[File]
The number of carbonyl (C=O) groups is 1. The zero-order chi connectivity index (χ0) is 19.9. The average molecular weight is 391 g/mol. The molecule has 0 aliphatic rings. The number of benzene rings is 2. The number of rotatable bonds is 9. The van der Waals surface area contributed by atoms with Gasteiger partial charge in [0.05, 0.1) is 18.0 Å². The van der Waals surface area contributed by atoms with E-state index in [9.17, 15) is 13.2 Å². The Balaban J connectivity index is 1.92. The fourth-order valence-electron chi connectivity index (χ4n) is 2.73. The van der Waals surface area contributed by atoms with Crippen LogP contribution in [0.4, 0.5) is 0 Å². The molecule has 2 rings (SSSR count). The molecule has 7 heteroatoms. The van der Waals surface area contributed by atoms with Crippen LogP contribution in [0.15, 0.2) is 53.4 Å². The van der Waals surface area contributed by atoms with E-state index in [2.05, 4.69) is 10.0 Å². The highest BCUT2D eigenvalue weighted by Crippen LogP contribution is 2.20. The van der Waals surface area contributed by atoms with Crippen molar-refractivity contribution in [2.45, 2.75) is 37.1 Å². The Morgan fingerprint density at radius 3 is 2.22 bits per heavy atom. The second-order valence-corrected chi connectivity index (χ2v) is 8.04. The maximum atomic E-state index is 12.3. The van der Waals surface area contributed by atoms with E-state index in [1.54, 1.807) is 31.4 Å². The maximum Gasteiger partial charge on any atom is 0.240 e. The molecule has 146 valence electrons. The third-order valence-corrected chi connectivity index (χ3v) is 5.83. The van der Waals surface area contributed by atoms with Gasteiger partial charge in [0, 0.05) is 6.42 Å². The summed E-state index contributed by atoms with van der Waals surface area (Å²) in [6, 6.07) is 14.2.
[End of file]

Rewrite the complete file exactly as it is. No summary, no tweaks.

The number of carbonyl (C=O) groups is 1. The zero-order chi connectivity index (χ0) is 19.9. The average molecular weight is 391 g/mol. The molecule has 0 aliphatic rings. The number of benzene rings is 2. The number of rotatable bonds is 9. The van der Waals surface area contributed by atoms with Gasteiger partial charge in [0.05, 0.1) is 18.0 Å². The van der Waals surface area contributed by atoms with E-state index in [9.17, 15) is 13.2 Å². The Balaban J connectivity index is 1.92. The fourth-order valence-electron chi connectivity index (χ4n) is 2.73. The van der Waals surface area contributed by atoms with Crippen LogP contribution in [0.4, 0.5) is 0 Å². The molecule has 2 rings (SSSR count). The molecule has 7 heteroatoms. The van der Waals surface area contributed by atoms with Crippen LogP contribution in [0.15, 0.2) is 53.4 Å². The van der Waals surface area contributed by atoms with E-state index in [2.05, 4.69) is 10.0 Å². The highest BCUT2D eigenvalue weighted by Crippen LogP contribution is 2.20. The van der Waals surface area contributed by atoms with Crippen molar-refractivity contribution in [2.45, 2.75) is 37.1 Å². The Morgan fingerprint density at radius 3 is 2.22 bits per heavy atom. The second-order valence-corrected chi connectivity index (χ2v) is 8.04. The maximum atomic E-state index is 12.3. The van der Waals surface area contributed by atoms with E-state index in [1.54, 1.807) is 31.4 Å². The maximum Gasteiger partial charge on any atom is 0.240 e. The molecule has 146 valence electrons. The third-order valence-corrected chi connectivity index (χ3v) is 5.83. The van der Waals surface area contributed by atoms with Gasteiger partial charge in [0, 0.05) is 6.42 Å². The summed E-state index contributed by atoms with van der Waals surface area (Å²) in [6, 6.07) is 14.2.